World Lung Day: Unmasking 6 Warning Signs

World Lung Day

Increasing air pollution and global warming result in a multitude of detrimental consequences for both our environment and our health. In this scenario, the lungs, responsible for filtering the air we breathe, bear the brunt of these effects and are highly susceptible to harmful pollutants and shifts in climate. The  ‘Big Five’ respiratory or lung diseases include asthma, pneumonia, chronic obstructive pulmonary disease (COPD), lung cancer, and tuberculosis (TB). Out of these, COPD, asthma, and lung cancer are largely influenced by pollutants[1], and these 3 diseases along with tuberculosis, have been reported to be the leading causes of death[2].

Due to this, the World Health Organization (WHO) and the Forum of International Respiratory Societies (FIRS) declared September 25 as World Lung Day to increase global awareness and action for better lung health. This year, with a theme of “Access to Prevention and Treatment for All: Leave No One Behind.” the organization aims to highlight the critical importance of ensuring equitable access to lung disease prevention and treatment. Clean air and essential lung care are fundamental rights that should be available to everyone, regardless of their circumstances, to guarantee the well-being of all individuals and their lung health.

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Here are 6 warning signs of lung diseases to watch for:

1. Persistent Cough: While occasional coughing is normal, a persistent cough that lingers for extended periods may warrant concern. This type of cough that has been there for eight weeks or more is classified as chronic. This prolonged cough is a warning sign that something may be amiss in your respiratory system.

2. Breathlessness: Experiencing persistent shortness of breath, whether it lingers after physical activity or occurs with minimal exertion, is not normal. Additionally, if you find it difficult to breathe in and out, this is also a red flag. Shortness of breath is also known as dyspnoea and can be a common symptom of chronic obstructive pulmonary disease or COPD.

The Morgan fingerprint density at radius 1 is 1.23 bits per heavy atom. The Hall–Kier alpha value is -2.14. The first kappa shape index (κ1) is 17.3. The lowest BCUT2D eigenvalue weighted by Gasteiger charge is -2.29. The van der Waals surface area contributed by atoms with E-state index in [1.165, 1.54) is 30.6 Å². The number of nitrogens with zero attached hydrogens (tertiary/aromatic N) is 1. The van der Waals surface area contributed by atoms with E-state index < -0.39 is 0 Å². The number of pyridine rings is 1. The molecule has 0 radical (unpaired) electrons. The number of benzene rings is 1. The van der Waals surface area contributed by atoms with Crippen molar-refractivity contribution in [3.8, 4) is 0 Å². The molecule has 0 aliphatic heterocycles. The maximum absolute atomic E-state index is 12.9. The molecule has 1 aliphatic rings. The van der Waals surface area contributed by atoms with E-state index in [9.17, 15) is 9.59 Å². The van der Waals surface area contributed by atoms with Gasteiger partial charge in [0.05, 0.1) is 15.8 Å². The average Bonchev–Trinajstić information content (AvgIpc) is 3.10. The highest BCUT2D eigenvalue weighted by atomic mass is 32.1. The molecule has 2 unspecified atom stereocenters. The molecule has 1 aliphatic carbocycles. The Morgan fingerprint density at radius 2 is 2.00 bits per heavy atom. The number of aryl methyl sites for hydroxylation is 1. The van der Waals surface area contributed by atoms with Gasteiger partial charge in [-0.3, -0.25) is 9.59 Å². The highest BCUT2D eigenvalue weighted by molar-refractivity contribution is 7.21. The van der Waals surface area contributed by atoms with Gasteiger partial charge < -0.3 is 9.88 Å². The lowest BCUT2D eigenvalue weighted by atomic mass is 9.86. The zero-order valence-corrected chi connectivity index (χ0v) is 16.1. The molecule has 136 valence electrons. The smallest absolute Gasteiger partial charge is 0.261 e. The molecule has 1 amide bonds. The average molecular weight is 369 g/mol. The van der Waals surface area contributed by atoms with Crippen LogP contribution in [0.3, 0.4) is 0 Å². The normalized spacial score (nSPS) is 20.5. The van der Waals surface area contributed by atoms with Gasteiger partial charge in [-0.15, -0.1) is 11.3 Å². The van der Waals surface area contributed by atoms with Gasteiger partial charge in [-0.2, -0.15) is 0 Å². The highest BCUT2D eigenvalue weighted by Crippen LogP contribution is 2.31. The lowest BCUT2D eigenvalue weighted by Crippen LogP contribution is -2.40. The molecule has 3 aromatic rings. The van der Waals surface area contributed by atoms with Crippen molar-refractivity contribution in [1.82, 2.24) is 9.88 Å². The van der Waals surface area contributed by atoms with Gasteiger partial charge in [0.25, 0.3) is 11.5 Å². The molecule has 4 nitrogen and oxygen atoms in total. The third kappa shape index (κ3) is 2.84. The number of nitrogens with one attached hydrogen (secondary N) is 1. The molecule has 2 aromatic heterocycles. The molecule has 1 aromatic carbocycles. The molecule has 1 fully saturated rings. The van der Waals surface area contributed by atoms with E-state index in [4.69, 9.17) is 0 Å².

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3. Excess Mucus Production: Mucus, also known as sputum or phlegm, is produced by your airways as a defense mechanism against infections or irritants. When this mucus production persists for a month or longer, it could indicate an underlying lung condition. A study in Mysore, Karnataka, observed that persistent cough and chronic mucus production served as crucial markers of respiratory morbidity, hastened the decline in lung function, heightened hospitalization rates, and increased mortality risk.[3]

4. Wheezing: It can be explained as a whistling sound during breathing, typically signaling narrowed or constricted airways, making it hard for air to move freely. This symptom is frequently linked to conditions like asthma, allergies, or COPD. If you encounter wheezing, it is imperative to promptly seek medical evaluation to ascertain the root cause and receive appropriate care.

5. Coughing Up Blood: Also known as hemoptysis, coughing up blood may signal a serious health concern. It can originate from your lungs or upper respiratory tract due to diseases like lung cancer, tuberculosis, or pulmonary embolism.

6. Chronic Chest Pain or Discomfort: Unexplained chest pain lasting for a month or more, especially if it worsens during inhalation or coughing, is known as chronic chest pain. Chest pain associated with lung issues can vary from sharp stabbing to a persistent ache. Lung-related conditions like pneumonia, pleurisy, or even lung cancer can be associated with chest pain as a symptom.

Recognizing the early indicators of lung disease can help in timely intervention, potentially preventing the condition from progressing to a severe or life-threatening stage.

If you notice any of the following warning signs, it is advisable to schedule an appointment with your healthcare provider promptly.

Timely diagnosis could prove life-saving.

(The article is written by Dr.Subita Alagh, Senior Executive, and reviewed by Monalisa Deka, Senior Health Content Editor)


1. Mihălţan F, Deleanu O, Nemeș R, Ulmeanu R. Air pollution and respiratory diseases – a problematic risk factor. Pneumologia. 2016 Jul-Sep;65(3):122-5. Available from:
2. Practical Approach to Lung Health: Manual on Initiating PAL Implementation. Geneva: World Health Organization; 2008. 2, Estimating the burden of respiratory diseases. Available from:
3. Mahesh PA, Jayaraj BS, Prabhakar AK, Chaya SK, Vijayasimha R. Prevalence of chronic cough, chronic phlegm & associated factors in Mysore, Karnataka, India. Indian J Med Res. 2011 Jul;134(1):91-100. Available from:

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